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Old 11-18-2011, 09:08 PM
 
Location: earth?
7,288 posts, read 10,806,096 times
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Quote:
Originally Posted by Irishiis49 View Post
Mountains I have no idea what INTJ is but I'm thinking they're are not too receptive to patronizing comments and are more open to concrete examples rather then abstract statements!
Very true!
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Old 11-18-2011, 09:09 PM
 
Location: earth?
7,288 posts, read 10,806,096 times
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Quote:
Originally Posted by WyoNewk View Post
Maybe he's INTJ too! OP, no offense, but you don't seem interested in his interests, so why is it a surprise that he doesn't like to talk with you about what he's doing?

He could be on here asking about you. "Why is she always wanting to talk to me about what I'm doing, but when I show her, she has no interest?"
Excellent points!
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Old 11-18-2011, 09:11 PM
 
Location: earth?
7,288 posts, read 10,806,096 times
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Quote:
Originally Posted by funisart View Post
You are fiddling around with his stuff??? Woah, I'd say back off too if you touched my stuff.

He knows where everything is and likes it that way.. not at all your place unless you are his mother or girlfriend.

Of course he is obsessed with looking good--he is young and "in the market" so to speak. It is the time of his life to be his best. IF you are "OLD" as you say you are, and as I am for sure, you really do not have a lot in common at the moment--

Just enjoy what time, conversation, and attention he has for you. His job now is to go out into the world and make a life.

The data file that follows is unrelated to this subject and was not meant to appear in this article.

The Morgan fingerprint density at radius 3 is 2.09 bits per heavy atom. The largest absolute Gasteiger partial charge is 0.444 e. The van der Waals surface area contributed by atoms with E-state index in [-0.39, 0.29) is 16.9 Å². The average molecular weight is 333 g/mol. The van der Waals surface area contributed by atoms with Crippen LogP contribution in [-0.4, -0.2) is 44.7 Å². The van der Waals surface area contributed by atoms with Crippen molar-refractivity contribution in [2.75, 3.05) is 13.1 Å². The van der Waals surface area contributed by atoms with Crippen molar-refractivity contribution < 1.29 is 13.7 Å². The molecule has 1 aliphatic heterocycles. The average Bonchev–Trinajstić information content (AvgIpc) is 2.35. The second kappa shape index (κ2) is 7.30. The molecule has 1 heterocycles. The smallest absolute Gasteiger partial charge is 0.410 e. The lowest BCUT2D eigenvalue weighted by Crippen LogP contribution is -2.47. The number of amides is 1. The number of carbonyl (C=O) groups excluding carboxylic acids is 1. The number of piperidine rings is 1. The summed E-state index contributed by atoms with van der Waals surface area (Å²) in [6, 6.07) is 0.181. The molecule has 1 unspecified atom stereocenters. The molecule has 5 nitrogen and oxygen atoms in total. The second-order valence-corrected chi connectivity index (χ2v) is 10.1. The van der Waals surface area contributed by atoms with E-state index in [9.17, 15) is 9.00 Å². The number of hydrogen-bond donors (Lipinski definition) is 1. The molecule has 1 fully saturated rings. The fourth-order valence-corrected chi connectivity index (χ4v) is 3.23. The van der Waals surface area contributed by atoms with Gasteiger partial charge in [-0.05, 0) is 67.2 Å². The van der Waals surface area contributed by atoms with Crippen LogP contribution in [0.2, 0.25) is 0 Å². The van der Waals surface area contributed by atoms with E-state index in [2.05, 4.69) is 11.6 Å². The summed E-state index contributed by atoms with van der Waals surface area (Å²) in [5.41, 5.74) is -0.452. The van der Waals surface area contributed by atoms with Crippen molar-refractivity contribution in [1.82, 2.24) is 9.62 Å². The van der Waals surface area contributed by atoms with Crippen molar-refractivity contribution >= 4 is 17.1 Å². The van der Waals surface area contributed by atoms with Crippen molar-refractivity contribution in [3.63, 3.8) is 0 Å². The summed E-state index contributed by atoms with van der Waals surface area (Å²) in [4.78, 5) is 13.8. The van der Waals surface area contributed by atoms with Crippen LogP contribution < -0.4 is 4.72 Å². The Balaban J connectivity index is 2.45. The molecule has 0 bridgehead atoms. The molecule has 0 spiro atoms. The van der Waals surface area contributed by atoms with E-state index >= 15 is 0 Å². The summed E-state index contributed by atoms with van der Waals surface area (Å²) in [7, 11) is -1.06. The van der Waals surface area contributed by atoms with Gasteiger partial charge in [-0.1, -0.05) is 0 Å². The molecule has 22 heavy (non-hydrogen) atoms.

I know . . .I am out-of-control . . .I am a little obsessive, germaphobic, etc., I like to clean his stuff and do his laundry. It is a sickness!

Thank you for the advice. It is very wise. I hope I can make a shift.
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Old 11-18-2011, 09:23 PM
 
Location: 39 20' 59"N / 75 30' 53"W
16,085 posts, read 23,785,579 times
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Quote:
Originally Posted by imcurious View Post
I know . . .I am out-of-control . . .I am a little obsessive, germaphobic, etc., I like to clean his stuff and do his laundry. It is a sickness!

Thank you for the advice. It is very wise. I hope I can make a shift.
Your personality is intense. Purple is an intense color. Has anyone asked you about the choice?
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Old 11-18-2011, 09:24 PM
 
Location: earth?
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Quote:
Originally Posted by virgode View Post
Your personality is intense.
I know. I have been told that all my life.
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Old 11-18-2011, 09:53 PM
 
8,680 posts, read 13,252,848 times
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Quote:
Originally Posted by imcurious View Post
I don't get into details for anonymity's sake. It's not important. We were/are "close". . .

Actually, it is important because it puts things in context. If you are his mother, try to understand that he is no longer a boy. He is a man who can vote, get married, and go off and fight a war for you. A young man, and still a teenager in many ways, but an adult nonetheless.

If you are his grandmother, that goes double.